Vengeance Falls is a great record that I believe shows the bands great capabilities as musicians, and I can honestly say that I enjoyed this next evolution of the band.



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Lamb of God Tear Up The Palladium 6/18/13

Lamb of God made a triumphant return to one of the first places the band played on their first tour last night, The Worcester Palladium. It was a special night and you could tell that everyone was excited to see Lamb of God throw down their signature brand of pure American heavy metal. The bill last night was also spectacular featuring The Acacia Strain and the Polish metal band, Decapitation.

Lamb of God started their set with the song, “Desolation” and this got the ball rolling in a big way. The crowd of the palladium erupted, and the band continued with their set playing “Ghost Walking” and one of their best songs, “Walk With Me in Hell.” The band then launched into “Set To Fail” which is one of my favorite songs and the band played it expertly.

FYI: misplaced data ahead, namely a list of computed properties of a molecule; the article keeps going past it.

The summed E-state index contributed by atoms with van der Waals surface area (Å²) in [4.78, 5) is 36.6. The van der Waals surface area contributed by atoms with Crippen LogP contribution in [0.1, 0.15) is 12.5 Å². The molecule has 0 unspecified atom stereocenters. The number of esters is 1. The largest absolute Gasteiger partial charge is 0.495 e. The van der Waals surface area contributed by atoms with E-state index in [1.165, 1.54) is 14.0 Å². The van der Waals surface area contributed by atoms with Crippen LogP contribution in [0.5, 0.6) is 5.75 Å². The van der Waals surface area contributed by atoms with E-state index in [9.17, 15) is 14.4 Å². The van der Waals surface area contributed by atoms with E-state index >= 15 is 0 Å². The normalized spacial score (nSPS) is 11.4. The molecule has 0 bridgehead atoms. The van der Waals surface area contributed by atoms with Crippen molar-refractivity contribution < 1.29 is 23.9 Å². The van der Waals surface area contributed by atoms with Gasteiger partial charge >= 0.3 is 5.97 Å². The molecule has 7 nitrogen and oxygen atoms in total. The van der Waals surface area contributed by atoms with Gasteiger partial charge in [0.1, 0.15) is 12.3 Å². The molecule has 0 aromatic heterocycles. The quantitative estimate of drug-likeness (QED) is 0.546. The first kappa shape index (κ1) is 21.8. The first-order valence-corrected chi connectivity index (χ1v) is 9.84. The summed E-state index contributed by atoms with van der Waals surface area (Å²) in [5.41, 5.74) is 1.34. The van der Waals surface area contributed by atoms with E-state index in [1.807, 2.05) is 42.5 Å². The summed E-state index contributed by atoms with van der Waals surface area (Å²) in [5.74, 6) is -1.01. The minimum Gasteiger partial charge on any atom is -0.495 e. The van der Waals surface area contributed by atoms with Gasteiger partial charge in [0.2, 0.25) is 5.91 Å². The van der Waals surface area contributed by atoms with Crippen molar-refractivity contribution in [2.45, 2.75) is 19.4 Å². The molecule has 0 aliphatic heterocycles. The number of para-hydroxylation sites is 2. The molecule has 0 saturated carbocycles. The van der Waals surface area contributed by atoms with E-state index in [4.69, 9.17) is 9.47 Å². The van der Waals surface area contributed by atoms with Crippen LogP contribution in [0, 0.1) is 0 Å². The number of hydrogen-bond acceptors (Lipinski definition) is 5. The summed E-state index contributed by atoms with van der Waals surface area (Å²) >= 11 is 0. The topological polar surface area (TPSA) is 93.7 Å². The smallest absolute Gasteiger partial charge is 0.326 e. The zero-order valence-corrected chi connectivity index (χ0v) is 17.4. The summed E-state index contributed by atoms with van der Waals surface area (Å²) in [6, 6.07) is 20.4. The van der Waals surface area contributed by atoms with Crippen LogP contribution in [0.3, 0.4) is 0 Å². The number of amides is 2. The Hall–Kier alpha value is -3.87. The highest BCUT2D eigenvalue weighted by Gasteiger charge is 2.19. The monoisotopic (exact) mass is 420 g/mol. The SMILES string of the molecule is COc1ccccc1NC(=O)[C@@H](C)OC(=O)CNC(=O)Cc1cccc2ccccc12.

The band then played a couple of their older songs. One of these was “Ruin” which went over incredibly well with the crowd, as did “Now You’ve Got Something to Die For” which was dedicated to The United States Military. During this song the bands two projection screens featured pictures of military men and women who were also Lamb of God fans, which was awesome. They finished this part of the set with the great “11th Hour”

The band then played “The Undertow” this song was an odd choice in my mind, but the crowd still raged on. Then Randy Blythe said the opening words to “Omerta” and that’s when the palladium went absolutely insane, and it would remain that way for the rest of the, as the band weaved their riffs. The band finished the main part of their set with the brutally fast, “Contractor.”

The stage went dark and the Palladium started booming with chants of ‘Lamb of God,’ and then we heard the acoustic intro “The Passing” which lead into the bands terrific encore which included “In Your Words,” “Laid to Rest,” “Redneck,” and the always classic “Black Label.”

-B. Harlow

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Anthrax, Hatebreed, and others Bring The Noise on Night One of New England Metal and Hardcore Festival XV

On Friday I made my way to the Palladium in Worcester, MA expecting an amazing show put on by Scott Lee. Lee and his crew have been putting on New England Metal and Hardcore Festival for 15 years and this year they had one of their best line-ups. On Friday alone they had Great bands like Anthrax, Hatebreed, Every Time I Die, Exodus, Shadows Fall, and many more.